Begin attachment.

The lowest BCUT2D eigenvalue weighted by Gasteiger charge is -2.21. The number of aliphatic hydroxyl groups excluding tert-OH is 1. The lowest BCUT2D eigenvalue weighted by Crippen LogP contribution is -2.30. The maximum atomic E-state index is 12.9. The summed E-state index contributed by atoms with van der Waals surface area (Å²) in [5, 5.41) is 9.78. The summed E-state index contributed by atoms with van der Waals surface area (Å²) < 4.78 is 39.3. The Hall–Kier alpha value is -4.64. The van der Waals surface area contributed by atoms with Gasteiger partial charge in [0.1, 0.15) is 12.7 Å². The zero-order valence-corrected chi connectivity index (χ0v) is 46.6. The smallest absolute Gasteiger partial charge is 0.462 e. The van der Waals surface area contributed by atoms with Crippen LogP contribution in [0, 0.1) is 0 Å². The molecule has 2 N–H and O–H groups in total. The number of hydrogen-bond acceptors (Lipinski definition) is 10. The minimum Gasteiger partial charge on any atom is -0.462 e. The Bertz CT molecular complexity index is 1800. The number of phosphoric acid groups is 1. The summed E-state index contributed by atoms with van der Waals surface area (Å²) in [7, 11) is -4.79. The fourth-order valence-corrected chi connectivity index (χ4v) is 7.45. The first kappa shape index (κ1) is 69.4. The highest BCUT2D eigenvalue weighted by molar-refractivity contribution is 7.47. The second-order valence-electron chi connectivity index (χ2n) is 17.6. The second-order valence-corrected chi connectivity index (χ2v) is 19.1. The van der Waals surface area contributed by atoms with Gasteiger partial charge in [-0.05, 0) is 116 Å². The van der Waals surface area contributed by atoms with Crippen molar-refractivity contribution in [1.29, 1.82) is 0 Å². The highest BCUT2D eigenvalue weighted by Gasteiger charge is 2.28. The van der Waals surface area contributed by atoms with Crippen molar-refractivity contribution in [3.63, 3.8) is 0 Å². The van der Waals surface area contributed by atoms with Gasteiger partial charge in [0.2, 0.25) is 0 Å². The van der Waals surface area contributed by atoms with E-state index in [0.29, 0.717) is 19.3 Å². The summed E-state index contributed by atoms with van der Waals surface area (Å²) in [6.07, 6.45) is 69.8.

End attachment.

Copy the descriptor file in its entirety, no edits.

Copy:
The lowest BCUT2D eigenvalue weighted by Gasteiger charge is -2.21. The number of aliphatic hydroxyl groups excluding tert-OH is 1. The lowest BCUT2D eigenvalue weighted by Crippen LogP contribution is -2.30. The maximum atomic E-state index is 12.9. The summed E-state index contributed by atoms with van der Waals surface area (Å²) in [5, 5.41) is 9.78. The summed E-state index contributed by atoms with van der Waals surface area (Å²) < 4.78 is 39.3. The Hall–Kier alpha value is -4.64. The van der Waals surface area contributed by atoms with Gasteiger partial charge in [0.1, 0.15) is 12.7 Å². The zero-order valence-corrected chi connectivity index (χ0v) is 46.6. The smallest absolute Gasteiger partial charge is 0.462 e. The van der Waals surface area contributed by atoms with Crippen LogP contribution in [0, 0.1) is 0 Å². The molecule has 2 N–H and O–H groups in total. The number of hydrogen-bond acceptors (Lipinski definition) is 10. The minimum Gasteiger partial charge on any atom is -0.462 e. The Bertz CT molecular complexity index is 1800. The number of phosphoric acid groups is 1. The summed E-state index contributed by atoms with van der Waals surface area (Å²) in [7, 11) is -4.79. The fourth-order valence-corrected chi connectivity index (χ4v) is 7.45. The first kappa shape index (κ1) is 69.4. The highest BCUT2D eigenvalue weighted by molar-refractivity contribution is 7.47. The second-order valence-electron chi connectivity index (χ2n) is 17.6. The second-order valence-corrected chi connectivity index (χ2v) is 19.1. The van der Waals surface area contributed by atoms with Gasteiger partial charge in [-0.05, 0) is 116 Å². The van der Waals surface area contributed by atoms with Crippen molar-refractivity contribution in [1.29, 1.82) is 0 Å². The highest BCUT2D eigenvalue weighted by Gasteiger charge is 2.28. The van der Waals surface area contributed by atoms with Crippen molar-refractivity contribution in [3.63, 3.8) is 0 Å². The van der Waals surface area contributed by atoms with Gasteiger partial charge in [0.2, 0.25) is 0 Å². The van der Waals surface area contributed by atoms with E-state index in [0.29, 0.717) is 19.3 Å². The summed E-state index contributed by atoms with van der Waals surface area (Å²) in [6.07, 6.45) is 69.8.